For an explanation, see the main splats page
SPLATS about time measurement
The principles of time measurement
- A sundial can be accurate, within limits such as fuzziness of the shadow, variations in day length, and the annual 'equation of time' which must be allowed for.
- Slow-burning candles, protected from draughts, can be used as clocks at night and on cloudy days, and have been used since the days of the Anglo-Saxons.
- The Julian calendar was used until the Gregorian calendar was adopted: the Julian calendar was well out of synchronization with the seasons by that time.
- Christiaan Huygens invented the pendulum clock around 1655, and patented it in June 1657, introducing a new standard and opening the way to chronometers.
- Pendulum clocks use the uniform motion of a pendulum to produce an accurate timekeeper, although the rate varies with small variations in gravity.
- An accurate mechanical clock needs a good escapement, a device which converts the rhythmic movement of something such as a pendulum to equal steps.
- Clocks such as pendulum clocks which can be affected by expansion in warm weather often have Invar parts, or other compensation systems to allow for expansion.
- Water clocks can be calibrated: the earliest form of water clock was the klepsydra of the ancient Greeks, but many cultures have used water clocks.
- An effective water clock was used in Indonesia, in the 19th century, made by sitting a half of a coconut shell with a small hole in it, in a bucket of water.
- The Julian date is a day-numbering system used in astronomy, and it is entirely unrelated to the Julian calendar. It counts days from January 1, 4713 BC.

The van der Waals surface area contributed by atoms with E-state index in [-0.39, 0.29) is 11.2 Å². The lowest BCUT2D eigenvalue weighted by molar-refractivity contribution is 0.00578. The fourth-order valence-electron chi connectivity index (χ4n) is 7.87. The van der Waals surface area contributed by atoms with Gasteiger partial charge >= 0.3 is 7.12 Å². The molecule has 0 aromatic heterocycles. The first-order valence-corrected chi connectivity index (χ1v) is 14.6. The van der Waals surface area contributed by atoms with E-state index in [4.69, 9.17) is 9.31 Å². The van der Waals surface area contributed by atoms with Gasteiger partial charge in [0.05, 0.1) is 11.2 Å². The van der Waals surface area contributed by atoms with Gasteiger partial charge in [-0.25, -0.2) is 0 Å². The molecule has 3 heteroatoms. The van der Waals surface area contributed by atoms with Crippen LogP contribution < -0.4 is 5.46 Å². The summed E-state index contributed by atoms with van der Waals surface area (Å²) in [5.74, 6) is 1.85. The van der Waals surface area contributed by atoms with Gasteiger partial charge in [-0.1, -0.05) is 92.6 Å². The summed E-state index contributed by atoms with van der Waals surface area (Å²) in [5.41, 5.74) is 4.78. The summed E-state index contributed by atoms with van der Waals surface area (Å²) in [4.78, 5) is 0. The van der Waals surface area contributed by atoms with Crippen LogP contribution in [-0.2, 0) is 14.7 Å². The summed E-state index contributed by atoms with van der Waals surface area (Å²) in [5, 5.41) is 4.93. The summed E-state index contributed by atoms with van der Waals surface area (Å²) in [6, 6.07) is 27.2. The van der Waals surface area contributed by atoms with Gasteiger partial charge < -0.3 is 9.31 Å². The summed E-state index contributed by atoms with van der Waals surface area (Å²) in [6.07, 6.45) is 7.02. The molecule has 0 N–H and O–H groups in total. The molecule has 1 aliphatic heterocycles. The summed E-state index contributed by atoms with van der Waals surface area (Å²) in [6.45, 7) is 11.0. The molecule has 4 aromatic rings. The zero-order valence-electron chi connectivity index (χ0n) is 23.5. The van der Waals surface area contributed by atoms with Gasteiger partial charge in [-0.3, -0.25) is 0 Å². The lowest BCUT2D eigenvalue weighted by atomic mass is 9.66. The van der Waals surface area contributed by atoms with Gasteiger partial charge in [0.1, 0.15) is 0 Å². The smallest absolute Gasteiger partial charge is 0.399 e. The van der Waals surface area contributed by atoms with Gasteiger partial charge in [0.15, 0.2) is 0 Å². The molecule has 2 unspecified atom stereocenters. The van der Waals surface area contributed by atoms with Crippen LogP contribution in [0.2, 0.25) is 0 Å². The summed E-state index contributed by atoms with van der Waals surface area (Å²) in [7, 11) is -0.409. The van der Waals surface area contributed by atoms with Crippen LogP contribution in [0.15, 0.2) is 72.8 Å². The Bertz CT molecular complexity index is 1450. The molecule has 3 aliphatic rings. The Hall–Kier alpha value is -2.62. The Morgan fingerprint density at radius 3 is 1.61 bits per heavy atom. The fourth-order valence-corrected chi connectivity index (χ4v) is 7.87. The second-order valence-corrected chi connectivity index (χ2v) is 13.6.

- Time around the world is based on Greenwich Mean Time, and time zones are defined by their time relative to that time zone, usually in one-hour jumps.
- Accurate time zones and consistent times within zones were not essential until the world began to be linked by railways and telegraphs and needed standards.
- Occasional leap seconds are used to align planetary time with clock time, as these are not always precisely the same. These are applied when they are needed.
- The solar day differs from lunar and sidereal days which are defined by the time taken for the Sun, the Moon and a star to reach the same position again.
- Our understanding of the Earth's history comes from the science of geological dating, which has allowed us to place geological events in a rough order.
- Tree growth rings are useful for measuring time over a few hundred to a few thousand years, relying on patterns of thickness that reflect good and bad seasons.
- Most living things have internal 'clocks' that operate on a cycle of approximately 24 hours, and kept in alignment with real days by exposure to light.
- Humans suffer 'jet lag' when they travel too far east or west, if the extent of the travel is too great for the internal clock to realign itself immediately.
- Jet lag shows up in human beings as wakefulness in the night and sleepiness in the daylight hours that correspond with night time at the point of origin.
- Studies of the Earth have led to a consistent geological time scale that reflects a wide variety of measures from many different branches of science.
This file is http://members.ozemail.com.au/~macinnis/scifun/splatstime.htm, first created on February 19, 2008. Last recorded revision (well I get lazy and forget sometimes!) was on February 19, 2008.
©The author of this work is Peter Macinnis, who asserts his sole right to the product as it is packaged here, recognising that many of the ideas are common. You are free to use this as a model to do your own version. Copies of this whole file or site may be made and stored or printed for personal or educational use. You can contact me at email@example.com, but only if you add my first name to the front of that email address -- this is a low-tech way of making it harder to harvest the e-mail address I actually read.
This site had 219,000 hits on the index page from 1999 to January 2007 and an unknown number on other pages. In January 2007, a combined counter was placed on all of the pages, counting page hits which now total